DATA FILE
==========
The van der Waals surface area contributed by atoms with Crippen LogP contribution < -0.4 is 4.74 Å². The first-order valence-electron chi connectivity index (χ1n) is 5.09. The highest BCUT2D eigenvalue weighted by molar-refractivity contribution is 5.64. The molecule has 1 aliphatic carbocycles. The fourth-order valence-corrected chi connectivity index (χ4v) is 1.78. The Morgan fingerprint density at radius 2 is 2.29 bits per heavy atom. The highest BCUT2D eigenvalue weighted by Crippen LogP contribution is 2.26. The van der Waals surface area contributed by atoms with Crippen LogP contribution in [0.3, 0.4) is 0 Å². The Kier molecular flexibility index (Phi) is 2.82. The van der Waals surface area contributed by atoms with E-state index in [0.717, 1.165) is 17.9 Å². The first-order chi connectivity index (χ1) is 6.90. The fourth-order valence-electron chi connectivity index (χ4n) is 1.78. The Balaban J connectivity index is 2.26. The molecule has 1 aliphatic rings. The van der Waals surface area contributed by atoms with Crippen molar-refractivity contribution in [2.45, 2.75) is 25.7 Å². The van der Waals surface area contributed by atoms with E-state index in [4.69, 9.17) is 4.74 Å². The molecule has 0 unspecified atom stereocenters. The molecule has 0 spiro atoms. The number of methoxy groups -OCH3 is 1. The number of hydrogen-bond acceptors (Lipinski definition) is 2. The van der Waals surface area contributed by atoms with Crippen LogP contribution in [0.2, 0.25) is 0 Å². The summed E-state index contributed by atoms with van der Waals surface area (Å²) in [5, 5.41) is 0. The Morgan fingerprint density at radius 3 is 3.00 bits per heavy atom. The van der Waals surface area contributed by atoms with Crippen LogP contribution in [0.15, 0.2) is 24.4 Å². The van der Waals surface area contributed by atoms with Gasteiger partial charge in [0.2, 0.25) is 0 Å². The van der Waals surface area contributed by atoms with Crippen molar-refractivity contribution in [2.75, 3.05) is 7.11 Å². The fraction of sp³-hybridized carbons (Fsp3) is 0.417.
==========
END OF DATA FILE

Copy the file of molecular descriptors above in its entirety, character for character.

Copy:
The van der Waals surface area contributed by atoms with Crippen LogP contribution < -0.4 is 4.74 Å². The first-order valence-electron chi connectivity index (χ1n) is 5.09. The highest BCUT2D eigenvalue weighted by molar-refractivity contribution is 5.64. The molecule has 1 aliphatic carbocycles. The fourth-order valence-corrected chi connectivity index (χ4v) is 1.78. The Morgan fingerprint density at radius 2 is 2.29 bits per heavy atom. The highest BCUT2D eigenvalue weighted by Crippen LogP contribution is 2.26. The van der Waals surface area contributed by atoms with Crippen LogP contribution in [0.3, 0.4) is 0 Å². The Kier molecular flexibility index (Phi) is 2.82. The van der Waals surface area contributed by atoms with E-state index in [0.717, 1.165) is 17.9 Å². The first-order chi connectivity index (χ1) is 6.90. The fourth-order valence-electron chi connectivity index (χ4n) is 1.78. The Balaban J connectivity index is 2.26. The molecule has 1 aliphatic rings. The van der Waals surface area contributed by atoms with Crippen molar-refractivity contribution in [2.45, 2.75) is 25.7 Å². The van der Waals surface area contributed by atoms with E-state index in [4.69, 9.17) is 4.74 Å². The molecule has 0 unspecified atom stereocenters. The molecule has 0 spiro atoms. The number of methoxy groups -OCH3 is 1. The number of hydrogen-bond acceptors (Lipinski definition) is 2. The van der Waals surface area contributed by atoms with Crippen LogP contribution in [0.2, 0.25) is 0 Å². The summed E-state index contributed by atoms with van der Waals surface area (Å²) in [5, 5.41) is 0. The Morgan fingerprint density at radius 3 is 3.00 bits per heavy atom. The van der Waals surface area contributed by atoms with Crippen LogP contribution in [0.15, 0.2) is 24.4 Å². The van der Waals surface area contributed by atoms with Gasteiger partial charge in [0.2, 0.25) is 0 Å². The van der Waals surface area contributed by atoms with Crippen molar-refractivity contribution in [2.75, 3.05) is 7.11 Å². The fraction of sp³-hybridized carbons (Fsp3) is 0.417.